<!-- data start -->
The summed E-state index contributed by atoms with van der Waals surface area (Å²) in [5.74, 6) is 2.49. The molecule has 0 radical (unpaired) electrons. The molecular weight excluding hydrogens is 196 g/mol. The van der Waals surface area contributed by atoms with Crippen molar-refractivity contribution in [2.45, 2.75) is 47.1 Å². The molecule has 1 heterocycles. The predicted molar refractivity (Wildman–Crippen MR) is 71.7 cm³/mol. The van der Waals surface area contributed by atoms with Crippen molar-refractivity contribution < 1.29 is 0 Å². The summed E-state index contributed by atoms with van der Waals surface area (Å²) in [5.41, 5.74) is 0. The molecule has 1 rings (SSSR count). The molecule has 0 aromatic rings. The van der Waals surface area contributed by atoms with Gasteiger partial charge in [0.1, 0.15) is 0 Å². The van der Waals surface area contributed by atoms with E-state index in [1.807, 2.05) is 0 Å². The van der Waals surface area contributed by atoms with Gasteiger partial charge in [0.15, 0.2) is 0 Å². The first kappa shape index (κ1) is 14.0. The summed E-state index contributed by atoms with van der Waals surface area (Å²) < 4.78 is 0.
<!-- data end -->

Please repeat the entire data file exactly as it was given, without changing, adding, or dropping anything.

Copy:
The summed E-state index contributed by atoms with van der Waals surface area (Å²) in [5.74, 6) is 2.49. The molecule has 0 radical (unpaired) electrons. The molecular weight excluding hydrogens is 196 g/mol. The van der Waals surface area contributed by atoms with Crippen molar-refractivity contribution in [2.45, 2.75) is 47.1 Å². The molecule has 1 heterocycles. The predicted molar refractivity (Wildman–Crippen MR) is 71.7 cm³/mol. The van der Waals surface area contributed by atoms with Crippen molar-refractivity contribution < 1.29 is 0 Å². The summed E-state index contributed by atoms with van der Waals surface area (Å²) in [5.41, 5.74) is 0. The molecule has 1 rings (SSSR count). The molecule has 0 aromatic rings. The van der Waals surface area contributed by atoms with Gasteiger partial charge in [0.1, 0.15) is 0 Å². The van der Waals surface area contributed by atoms with E-state index in [1.807, 2.05) is 0 Å². The van der Waals surface area contributed by atoms with Gasteiger partial charge in [0.15, 0.2) is 0 Å². The first kappa shape index (κ1) is 14.0. The summed E-state index contributed by atoms with van der Waals surface area (Å²) < 4.78 is 0.